Northwest Arkansas Democrat Gazette
November 28, 2017
By Lowell Grisham
Systems often struggle to recognize misdeeds of the powerful
Our human relationships function within complex webs of power and dependency grounded in trust.
When I am sick, I go to my doctor. I trust him. I trust the power of his training and expertise. I also trust that he intends to serve my best interest to guard my health. In that regard, I am dependent upon him.
When my doctor has a spiritual anxiety or perplexity, he reaches out to me. I am his priest. He trusts me and my training and the symbolic power of ordination that I carry. He trusts that I intentionally serve his best interests to guard his spiritual well-being. In that sense, he is dependent upon me.
All of us entrust other people with power. We have a right to expect them to exercise that power for good. We are dependent upon them to do so. We willingly make ourselves vulnerable to their power.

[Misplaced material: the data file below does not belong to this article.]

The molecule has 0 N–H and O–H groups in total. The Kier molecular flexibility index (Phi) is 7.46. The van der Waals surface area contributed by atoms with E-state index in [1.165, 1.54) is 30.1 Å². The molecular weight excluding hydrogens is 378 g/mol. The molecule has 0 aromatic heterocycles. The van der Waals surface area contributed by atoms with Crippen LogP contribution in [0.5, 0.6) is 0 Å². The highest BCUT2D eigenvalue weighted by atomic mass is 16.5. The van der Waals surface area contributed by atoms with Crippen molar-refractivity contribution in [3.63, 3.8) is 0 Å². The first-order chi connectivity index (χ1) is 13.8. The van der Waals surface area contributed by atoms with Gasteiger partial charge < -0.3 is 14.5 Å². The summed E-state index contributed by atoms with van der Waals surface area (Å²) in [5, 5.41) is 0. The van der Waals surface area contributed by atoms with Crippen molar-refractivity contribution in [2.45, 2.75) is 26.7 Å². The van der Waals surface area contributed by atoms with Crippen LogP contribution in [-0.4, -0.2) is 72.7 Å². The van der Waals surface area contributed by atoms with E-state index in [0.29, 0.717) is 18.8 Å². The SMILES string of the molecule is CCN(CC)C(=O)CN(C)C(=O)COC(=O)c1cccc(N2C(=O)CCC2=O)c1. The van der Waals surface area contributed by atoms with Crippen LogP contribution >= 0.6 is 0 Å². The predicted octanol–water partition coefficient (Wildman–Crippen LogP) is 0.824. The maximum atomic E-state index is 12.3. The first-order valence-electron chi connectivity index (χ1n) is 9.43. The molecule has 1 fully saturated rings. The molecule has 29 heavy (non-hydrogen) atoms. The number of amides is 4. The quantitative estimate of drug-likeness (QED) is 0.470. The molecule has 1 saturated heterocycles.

Think of all the people whom we trust and the critical roles they fill in our lives: professionals like doctors, clergy and lawyers; caretakers and advisers; police officers, firefighters and military personnel; teachers, therapists, coaches, judges and elected officials. The list is long. Every part of society is interconnected by relationships of trust between those with particular power and authority and those who depend upon the faithful exercise of their trust.
When people who are in positions of power and trust abuse their positions and victimize the vulnerable, they damage the whole fabric of society. They destroy trust. Without trust and trustworthiness, community unravels.
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